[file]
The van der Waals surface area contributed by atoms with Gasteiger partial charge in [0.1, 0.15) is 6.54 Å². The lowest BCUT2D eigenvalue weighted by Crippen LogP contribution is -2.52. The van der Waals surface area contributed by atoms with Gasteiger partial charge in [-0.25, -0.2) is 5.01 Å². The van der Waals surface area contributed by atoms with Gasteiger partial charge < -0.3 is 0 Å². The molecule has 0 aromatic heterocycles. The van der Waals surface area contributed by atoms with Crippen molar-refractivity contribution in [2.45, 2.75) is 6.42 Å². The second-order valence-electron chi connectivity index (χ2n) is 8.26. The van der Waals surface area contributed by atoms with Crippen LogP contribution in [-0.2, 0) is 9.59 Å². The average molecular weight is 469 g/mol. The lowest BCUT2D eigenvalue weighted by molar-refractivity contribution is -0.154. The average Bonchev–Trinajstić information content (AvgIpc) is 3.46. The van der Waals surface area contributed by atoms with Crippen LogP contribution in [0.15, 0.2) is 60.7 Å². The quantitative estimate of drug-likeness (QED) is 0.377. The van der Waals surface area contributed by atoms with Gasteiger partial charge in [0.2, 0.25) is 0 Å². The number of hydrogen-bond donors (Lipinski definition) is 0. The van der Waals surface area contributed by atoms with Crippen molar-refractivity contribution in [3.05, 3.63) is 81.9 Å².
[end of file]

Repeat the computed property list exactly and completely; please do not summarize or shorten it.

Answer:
The van der Waals surface area contributed by atoms with Gasteiger partial charge in [0.1, 0.15) is 6.54 Å². The lowest BCUT2D eigenvalue weighted by Crippen LogP contribution is -2.52. The van der Waals surface area contributed by atoms with Gasteiger partial charge in [-0.25, -0.2) is 5.01 Å². The van der Waals surface area contributed by atoms with Gasteiger partial charge < -0.3 is 0 Å². The molecule has 0 aromatic heterocycles. The van der Waals surface area contributed by atoms with Crippen molar-refractivity contribution in [2.45, 2.75) is 6.42 Å². The second-order valence-electron chi connectivity index (χ2n) is 8.26. The van der Waals surface area contributed by atoms with Crippen LogP contribution in [-0.2, 0) is 9.59 Å². The average molecular weight is 469 g/mol. The lowest BCUT2D eigenvalue weighted by molar-refractivity contribution is -0.154. The average Bonchev–Trinajstić information content (AvgIpc) is 3.46. The van der Waals surface area contributed by atoms with Crippen LogP contribution in [0.15, 0.2) is 60.7 Å². The quantitative estimate of drug-likeness (QED) is 0.377. The van der Waals surface area contributed by atoms with Gasteiger partial charge in [0.2, 0.25) is 0 Å². The number of hydrogen-bond donors (Lipinski definition) is 0. The van der Waals surface area contributed by atoms with Crippen molar-refractivity contribution in [3.05, 3.63) is 81.9 Å².